You know, I never noticed how closely Facebook represents the ideal society where all people are connected by a wireless, open, yet secure and intelligent infrastructure of communication. Except it’s not. I’m not saying Zuckerberg is the problem. In fact, now I realize he isn’t. It’s natural human tendency to want to know anything and everything everyone thinks about you, then take absolute legal and physical control of it and use it to take advantage of everybody and ultimately screw over the world. What’s life without a little atrocity right? Put anyone in that CEO’s chair and they’ll do an equally crappy job. Then, you remember that Zuckerberg doesn’t owe you anything. His goal is to make money and he’s doing a pretty good job with that. The problem lies in the fact that Facebook is a centralized, greedy, selfish business. Business itself isn’t bad, but having a business take over and close off all communication in your life is outrageous. I’m writing this because Facebook is making their new Facebook Mail (read: FMail, or F-ail for short) and things are getting too awful to ignore.

First of all, let me clear this up: Facebook is not providing some kind of new revolutionary way of sorting/filtering email. They claim that they’re not providing just another email service, but they are either stupid or they are lying (at this point, either one is equally likely). Since people just stubbornly refuse to use desktop email clients with the W3-intended SMTP/IMAP Network-Server-Client model, Facebook is trying to revitalize email (for profit, no doubt). They’ll try to integrate emailing, text messaging and instant messaging but they will, without doubt, certainly fail with that. They are also planning to provide email addresses and that will certainly catch on. Facebook’s new email service will attract mostly people in the Age 10-24, technology-unfamiliar demographics of the population, all other things indiscriminate (I think). Facebook mail will be discouraged simply because using a Facebook email address is unprofessional, though this could easily change in the future.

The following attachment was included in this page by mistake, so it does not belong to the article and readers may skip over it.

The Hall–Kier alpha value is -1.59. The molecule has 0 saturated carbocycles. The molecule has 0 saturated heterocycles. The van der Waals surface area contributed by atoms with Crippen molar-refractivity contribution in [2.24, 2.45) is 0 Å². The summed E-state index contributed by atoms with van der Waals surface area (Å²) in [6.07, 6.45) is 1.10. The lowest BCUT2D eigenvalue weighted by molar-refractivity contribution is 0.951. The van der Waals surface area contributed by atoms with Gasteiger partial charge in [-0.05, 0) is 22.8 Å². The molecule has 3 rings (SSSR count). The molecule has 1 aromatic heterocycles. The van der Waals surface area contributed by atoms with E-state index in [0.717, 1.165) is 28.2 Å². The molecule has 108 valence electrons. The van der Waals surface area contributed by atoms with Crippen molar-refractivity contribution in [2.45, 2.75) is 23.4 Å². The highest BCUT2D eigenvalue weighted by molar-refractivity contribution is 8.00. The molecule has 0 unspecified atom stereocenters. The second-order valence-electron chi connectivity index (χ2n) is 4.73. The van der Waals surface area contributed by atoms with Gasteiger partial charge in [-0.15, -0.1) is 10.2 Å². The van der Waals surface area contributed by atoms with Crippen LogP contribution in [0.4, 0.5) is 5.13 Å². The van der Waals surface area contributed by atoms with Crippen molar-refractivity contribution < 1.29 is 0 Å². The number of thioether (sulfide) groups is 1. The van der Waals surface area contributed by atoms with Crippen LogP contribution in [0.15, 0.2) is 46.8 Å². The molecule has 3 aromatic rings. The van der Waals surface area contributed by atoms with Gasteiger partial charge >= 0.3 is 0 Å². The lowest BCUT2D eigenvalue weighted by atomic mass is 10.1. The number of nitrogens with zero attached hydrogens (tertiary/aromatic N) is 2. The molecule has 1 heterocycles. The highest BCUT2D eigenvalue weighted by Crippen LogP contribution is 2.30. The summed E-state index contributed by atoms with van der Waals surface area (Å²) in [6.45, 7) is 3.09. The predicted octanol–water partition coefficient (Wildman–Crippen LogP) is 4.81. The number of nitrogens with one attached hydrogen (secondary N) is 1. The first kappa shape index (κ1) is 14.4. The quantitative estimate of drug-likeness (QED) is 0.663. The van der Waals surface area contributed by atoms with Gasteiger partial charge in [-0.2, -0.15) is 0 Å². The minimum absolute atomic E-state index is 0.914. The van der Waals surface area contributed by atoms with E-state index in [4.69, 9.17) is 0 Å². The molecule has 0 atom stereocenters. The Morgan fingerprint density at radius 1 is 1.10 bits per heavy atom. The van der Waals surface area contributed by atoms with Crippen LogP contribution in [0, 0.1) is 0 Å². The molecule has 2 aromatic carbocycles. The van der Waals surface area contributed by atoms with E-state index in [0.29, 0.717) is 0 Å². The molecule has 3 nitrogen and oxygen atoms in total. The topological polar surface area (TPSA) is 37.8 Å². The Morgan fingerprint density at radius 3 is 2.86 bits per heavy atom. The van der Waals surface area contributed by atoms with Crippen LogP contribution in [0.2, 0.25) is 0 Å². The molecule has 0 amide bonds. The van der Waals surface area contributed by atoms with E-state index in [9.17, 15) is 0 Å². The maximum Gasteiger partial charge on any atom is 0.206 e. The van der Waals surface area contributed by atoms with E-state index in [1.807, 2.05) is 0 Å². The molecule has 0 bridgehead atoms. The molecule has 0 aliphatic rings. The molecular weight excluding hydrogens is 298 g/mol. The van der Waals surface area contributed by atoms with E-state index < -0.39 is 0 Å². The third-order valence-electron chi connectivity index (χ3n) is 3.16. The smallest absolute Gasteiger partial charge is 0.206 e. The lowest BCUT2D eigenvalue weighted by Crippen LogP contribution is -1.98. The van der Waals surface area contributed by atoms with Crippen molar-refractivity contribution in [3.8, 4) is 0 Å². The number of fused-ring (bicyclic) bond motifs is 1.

Facebook mail will drastically increase the success of email marketing and email collaboration. This last conclusion is heavy with logic and evidence: First off, Facebook mail will appeal to people who are either too ignorant or too technologically-incompetent to successfully manage their email. Because Facebook mail will target directly people who do not check their email already, it will be very efficient in reintroducing email into the average consumer’s life. Moreover, this also means that Facebook mail will hurt Yahoo Mail most directly and Hotmail second. With any luck, both Yahoo mail and Hotmail will fail. This is very unlikely given that Yahoo mail still retains a large active subset of non-Facebook users. Gmail will most likely be unaffected as Gmail’s user base is much higher up on the technology-competency ladder. Second, Facebook claims that it will be able to successfully filter through commercial and personal emails. This filter will certainly fail in the short run. Also, there is a large chance that Facebook’s email filter will cause more problems than it solves in the long run. Because of this, email marketing will be more successful. Email collaboration may or may not be more successful. This is primarily because most emailing lists and email-based collaboration groups are NOT based in Facebook. This fact, however, reveals something much more frightening: Facebook’s new mail service will be a HUGE reason for organizations to move ALL their strategy and collaboration talk to Facebook, something that Facebook will like very much (control and profit) while the Internet community will ineffectively protest. Again, Facebook is attempting to gain control of yet another 2 monumental parts of your life: Your professional collaboration methods and your email. When Facebook eventually fails and shuts down, these 2 things will only add to the chaos and madness that will ensue.